Trick two - go forth and buy a cheap pastry scraper. It makes handling those thin cookie-cut discs of dough so much easier. If you don't have one of those, you'll have a problem lifting really thin luchis off the counter without screwing them up.

Trick three (though I haven't tried it yet) - use a pasta roller. Should cut the whole rolling business really short. Pasta rollers produce very even sheets of dough - half milimeter should be perfect. Don't use ready made pasta sheets, though - it has eggs and olive oil and would therefore approach heresy and ex-communcation. My grandmother might even come back from the dead.

Hold on, the story isn't over yet - what happened to frying? Enough hot oil for the luchi to be completely immersed is a must - any less and you can kiss perfect spheres goodbye. This means you must put enough oil so that the depth is least a couple of inches, and the with (of the oil, not the pan) at least a little bit more than the luchi being fried. Make sure its really really hot - just below smoking. If it's not hot, the luchis will not puff, and though they will eventually be edible they'll be fat and crisp rather than soft and fluffy. Ghee is great here, because it has a higher smoke point. Frying has three stages - release, immerse, flip. Slide a single luchi at a time into the hot oil, then use a perforated spoon to gently push the luchi down so that the whole thing is immersed in oil for a few seconds - till it starts puffing. Flip it over in a few seconds, wait for a count of three and take it out. A luchi should be light gold - if its brown it's too crisp to eat comfortably. The most common causes of non-puffing are - dough too thick (puffs very little), uneven dough (unevenly puffed rather than one glorious ball), insufficient oil, oil not hot enough (crisp biscuits take take time to brown) or dough too thin (starts to puff, then bursts).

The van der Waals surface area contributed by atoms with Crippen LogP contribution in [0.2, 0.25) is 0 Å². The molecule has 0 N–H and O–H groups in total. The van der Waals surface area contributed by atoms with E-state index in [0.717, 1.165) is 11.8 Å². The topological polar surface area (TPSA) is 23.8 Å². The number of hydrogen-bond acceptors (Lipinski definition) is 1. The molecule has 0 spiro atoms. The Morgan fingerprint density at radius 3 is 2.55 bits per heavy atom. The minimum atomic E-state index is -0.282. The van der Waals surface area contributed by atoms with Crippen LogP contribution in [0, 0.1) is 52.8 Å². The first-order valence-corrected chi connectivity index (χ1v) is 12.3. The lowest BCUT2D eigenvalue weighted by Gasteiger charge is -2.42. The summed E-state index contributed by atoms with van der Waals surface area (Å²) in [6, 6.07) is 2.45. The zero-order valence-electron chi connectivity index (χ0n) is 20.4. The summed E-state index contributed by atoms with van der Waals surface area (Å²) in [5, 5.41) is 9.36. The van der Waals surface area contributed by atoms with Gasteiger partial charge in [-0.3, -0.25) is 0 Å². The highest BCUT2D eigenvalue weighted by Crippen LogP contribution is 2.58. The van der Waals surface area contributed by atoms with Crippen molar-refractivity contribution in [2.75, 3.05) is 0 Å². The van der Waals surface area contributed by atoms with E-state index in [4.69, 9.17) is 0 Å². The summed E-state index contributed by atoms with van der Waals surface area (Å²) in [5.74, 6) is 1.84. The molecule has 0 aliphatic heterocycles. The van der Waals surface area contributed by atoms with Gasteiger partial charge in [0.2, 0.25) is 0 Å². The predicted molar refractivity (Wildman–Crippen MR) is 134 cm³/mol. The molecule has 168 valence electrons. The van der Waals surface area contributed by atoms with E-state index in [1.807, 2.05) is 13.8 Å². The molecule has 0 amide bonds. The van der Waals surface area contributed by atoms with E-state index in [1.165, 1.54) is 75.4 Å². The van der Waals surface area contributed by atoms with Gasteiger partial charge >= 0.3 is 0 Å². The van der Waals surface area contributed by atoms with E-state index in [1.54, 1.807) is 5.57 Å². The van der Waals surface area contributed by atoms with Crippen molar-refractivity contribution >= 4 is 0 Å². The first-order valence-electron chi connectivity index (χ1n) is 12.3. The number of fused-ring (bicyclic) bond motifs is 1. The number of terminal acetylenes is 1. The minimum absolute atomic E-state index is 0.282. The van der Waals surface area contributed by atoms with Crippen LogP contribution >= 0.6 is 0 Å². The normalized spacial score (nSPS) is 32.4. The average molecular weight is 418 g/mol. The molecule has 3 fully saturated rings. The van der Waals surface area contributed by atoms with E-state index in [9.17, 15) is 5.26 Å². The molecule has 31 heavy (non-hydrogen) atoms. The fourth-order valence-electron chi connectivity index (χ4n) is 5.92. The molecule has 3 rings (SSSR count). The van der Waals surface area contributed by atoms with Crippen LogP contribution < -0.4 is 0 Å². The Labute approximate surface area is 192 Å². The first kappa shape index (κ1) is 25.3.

Here are my three secrets to a luchi - (1) half mm thin and very even dough discs, (2) really hot oil and (3) enough oil depth to immerse the whole luchi. What to do if you're luchi doesn't puff? Nothing - its still going to be edible, just don't take any pictures and send them out.

And yes, I did make the ones in the picture. Three did not puff, and two got eaten before they even made it to the photo.


  1. Shanky,

    Missed one point in making the traditional luchi. Apart from pulling it towards yourself in one direction, it needs to be done in one shot and not like the roti.

  2. Not entirely sure what you mean by "one go". Its generally true that you can't leave a luchi job half finished because the surface of the luchis tend to dry up. However, it depends on how dry your dough is to start with. Drier dough is harder to handle but makes thinner, better luchis. Wet soft dough is a little stretchy and won't make very thin luchis - they'll stretch and deform when you try to handle them.

  3. You are right. Actually, I meant to say that it has to be stretched to its limit in one go. The thickness becomes uneven if done otherwise and the luchi's will not be "fulko"